Half of known exoplanets orbit close to their star, featuring a desert of hot Neptunes whose origins remain uncertain. These planets may have lost their gas atmosphere, eroding into the dust-rich rocky planets found below the desert. Testing this scenario requires deriving accurate mass losses, but a lack of observational tracers prevented us from validating and refining models of escaping atmospheres. The coupling of atmospheric evolution with orbital migration, which can bring planets close to their star in various ways and delay their erosion, also remains to be explored.
My work on infrared spectroscopy recently opened a new window into atmospheric escape, complementing traditional ultraviolet observations. I further brought to light an interplay between escape and migration by discovering that two warm Neptunes survive on the edge of the desert despite strong mass loss. I showed from one of these planets' orbital architecture that it migrated recently, triggering its erosion. These breakthroughs highlight the way to determine the origin of the desert:
1) Gathering UV/IR spectra (gas) and Vis/IR photometry (dust) for a representative sample of planets around the desert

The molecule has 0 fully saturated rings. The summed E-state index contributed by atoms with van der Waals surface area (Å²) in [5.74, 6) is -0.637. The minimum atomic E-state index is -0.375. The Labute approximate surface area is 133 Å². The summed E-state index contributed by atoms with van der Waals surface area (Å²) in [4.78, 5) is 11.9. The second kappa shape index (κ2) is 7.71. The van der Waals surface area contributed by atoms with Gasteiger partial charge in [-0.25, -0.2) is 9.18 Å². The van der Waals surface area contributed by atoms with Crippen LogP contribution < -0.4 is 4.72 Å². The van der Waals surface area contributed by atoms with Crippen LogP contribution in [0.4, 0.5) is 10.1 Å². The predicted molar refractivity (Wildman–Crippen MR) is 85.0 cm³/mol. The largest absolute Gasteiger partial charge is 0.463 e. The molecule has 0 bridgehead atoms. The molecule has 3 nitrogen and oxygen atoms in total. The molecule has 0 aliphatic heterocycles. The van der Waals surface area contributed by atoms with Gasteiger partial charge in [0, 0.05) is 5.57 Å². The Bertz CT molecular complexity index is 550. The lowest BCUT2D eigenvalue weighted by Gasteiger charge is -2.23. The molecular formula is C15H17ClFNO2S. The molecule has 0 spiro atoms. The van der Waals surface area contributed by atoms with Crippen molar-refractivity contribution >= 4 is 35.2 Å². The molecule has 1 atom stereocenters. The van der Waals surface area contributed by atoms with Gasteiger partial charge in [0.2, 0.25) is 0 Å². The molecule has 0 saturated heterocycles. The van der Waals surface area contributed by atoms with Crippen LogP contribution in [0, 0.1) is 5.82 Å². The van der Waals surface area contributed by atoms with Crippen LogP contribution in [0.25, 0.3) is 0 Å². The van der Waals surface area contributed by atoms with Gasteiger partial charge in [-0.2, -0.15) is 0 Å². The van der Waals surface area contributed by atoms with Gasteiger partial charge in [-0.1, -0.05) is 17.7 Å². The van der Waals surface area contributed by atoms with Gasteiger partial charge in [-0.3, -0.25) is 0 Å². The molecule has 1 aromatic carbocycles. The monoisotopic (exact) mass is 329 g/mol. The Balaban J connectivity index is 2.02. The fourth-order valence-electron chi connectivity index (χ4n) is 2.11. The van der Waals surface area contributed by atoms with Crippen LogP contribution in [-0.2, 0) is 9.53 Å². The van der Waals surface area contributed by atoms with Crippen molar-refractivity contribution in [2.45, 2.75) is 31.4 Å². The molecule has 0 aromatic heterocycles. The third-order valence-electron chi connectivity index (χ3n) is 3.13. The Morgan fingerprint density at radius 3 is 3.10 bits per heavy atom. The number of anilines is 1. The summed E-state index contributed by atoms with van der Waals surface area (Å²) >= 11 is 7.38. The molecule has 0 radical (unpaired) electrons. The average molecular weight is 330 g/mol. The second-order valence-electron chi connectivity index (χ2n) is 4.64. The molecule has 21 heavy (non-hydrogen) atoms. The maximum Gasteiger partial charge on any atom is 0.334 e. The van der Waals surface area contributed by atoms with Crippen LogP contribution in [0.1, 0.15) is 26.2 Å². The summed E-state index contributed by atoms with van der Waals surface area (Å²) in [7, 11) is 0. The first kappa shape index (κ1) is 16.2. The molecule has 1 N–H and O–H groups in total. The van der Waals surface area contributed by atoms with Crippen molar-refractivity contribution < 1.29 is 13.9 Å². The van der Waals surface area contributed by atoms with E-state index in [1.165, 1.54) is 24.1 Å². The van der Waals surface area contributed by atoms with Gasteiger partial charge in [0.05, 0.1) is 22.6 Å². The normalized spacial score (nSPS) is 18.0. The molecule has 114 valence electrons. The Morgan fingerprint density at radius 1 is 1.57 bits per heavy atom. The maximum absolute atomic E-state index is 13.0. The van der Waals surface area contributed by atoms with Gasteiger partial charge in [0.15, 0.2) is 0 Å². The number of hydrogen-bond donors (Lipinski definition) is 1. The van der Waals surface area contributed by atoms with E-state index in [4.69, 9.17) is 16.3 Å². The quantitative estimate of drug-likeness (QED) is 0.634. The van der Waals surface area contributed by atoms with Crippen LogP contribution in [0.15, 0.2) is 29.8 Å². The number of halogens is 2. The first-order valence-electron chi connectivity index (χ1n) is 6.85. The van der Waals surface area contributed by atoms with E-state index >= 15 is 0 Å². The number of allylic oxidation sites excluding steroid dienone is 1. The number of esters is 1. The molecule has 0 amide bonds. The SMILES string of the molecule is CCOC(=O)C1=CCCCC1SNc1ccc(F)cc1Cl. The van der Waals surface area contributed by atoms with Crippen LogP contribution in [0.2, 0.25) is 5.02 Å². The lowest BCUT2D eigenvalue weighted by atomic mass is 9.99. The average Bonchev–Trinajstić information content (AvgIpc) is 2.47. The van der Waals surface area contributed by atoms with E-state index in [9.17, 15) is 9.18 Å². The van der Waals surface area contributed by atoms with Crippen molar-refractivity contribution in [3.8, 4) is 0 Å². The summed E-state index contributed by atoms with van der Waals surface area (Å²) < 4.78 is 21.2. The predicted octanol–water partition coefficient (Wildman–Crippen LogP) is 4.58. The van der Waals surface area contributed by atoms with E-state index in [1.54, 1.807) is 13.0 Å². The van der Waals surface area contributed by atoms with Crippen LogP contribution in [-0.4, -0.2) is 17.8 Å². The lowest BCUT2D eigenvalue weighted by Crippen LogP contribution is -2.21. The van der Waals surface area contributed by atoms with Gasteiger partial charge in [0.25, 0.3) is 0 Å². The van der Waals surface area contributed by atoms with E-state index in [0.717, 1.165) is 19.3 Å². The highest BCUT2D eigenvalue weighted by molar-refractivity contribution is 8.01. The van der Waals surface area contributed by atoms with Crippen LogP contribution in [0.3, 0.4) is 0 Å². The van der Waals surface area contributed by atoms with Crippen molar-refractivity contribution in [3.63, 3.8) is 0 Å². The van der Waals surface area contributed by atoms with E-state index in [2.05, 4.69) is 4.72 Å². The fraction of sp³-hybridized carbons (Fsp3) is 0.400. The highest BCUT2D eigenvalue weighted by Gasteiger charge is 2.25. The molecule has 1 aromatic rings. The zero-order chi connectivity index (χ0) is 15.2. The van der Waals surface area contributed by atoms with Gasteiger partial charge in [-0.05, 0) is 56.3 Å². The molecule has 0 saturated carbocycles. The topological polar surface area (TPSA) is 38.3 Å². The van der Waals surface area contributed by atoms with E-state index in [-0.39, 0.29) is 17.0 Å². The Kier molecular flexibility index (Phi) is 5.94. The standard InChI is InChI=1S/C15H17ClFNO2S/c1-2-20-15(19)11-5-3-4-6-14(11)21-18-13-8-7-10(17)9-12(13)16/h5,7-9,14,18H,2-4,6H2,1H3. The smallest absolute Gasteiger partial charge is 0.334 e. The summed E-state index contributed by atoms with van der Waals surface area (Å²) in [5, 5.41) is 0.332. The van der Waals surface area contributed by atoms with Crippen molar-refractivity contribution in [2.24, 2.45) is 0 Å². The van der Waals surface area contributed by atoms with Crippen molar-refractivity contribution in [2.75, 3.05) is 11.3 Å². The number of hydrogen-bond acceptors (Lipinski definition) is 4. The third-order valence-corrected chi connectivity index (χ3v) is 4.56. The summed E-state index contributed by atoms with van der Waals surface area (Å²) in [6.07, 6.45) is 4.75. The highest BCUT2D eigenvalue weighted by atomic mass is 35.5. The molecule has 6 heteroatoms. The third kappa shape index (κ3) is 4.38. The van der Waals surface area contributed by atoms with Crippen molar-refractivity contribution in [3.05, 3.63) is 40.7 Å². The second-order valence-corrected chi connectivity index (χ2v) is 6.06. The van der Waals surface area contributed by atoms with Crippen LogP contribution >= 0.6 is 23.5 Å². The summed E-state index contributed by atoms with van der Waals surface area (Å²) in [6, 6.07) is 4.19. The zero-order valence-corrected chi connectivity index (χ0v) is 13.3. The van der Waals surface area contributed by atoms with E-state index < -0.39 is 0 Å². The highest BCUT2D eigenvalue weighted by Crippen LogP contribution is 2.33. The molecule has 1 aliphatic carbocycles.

2) Developing a self-consistent model of escaping atmosphere, validated by observations, which accounts for dust and gas physics. Interpreting data from 1) with this cutting-edge model will yield accurate mass loss for both gaseous and rocky planets
3) Measuring the sample orbital architectures, and combining them with mass losses for the first time to constrain population syntheses coupling long-term orbital and atmospheric evolution.
This ambitious approach, exploiting advanced modeling informed by the most relevant tracers, will unveil the evolutionary tracks of exoplanets and bring insights into their nature. Challenges lie in developing a versatile atmospheric model and acquiring a sufficient sample. We will build upon existing codes, and exploit surveys led by the PI and his collaborators
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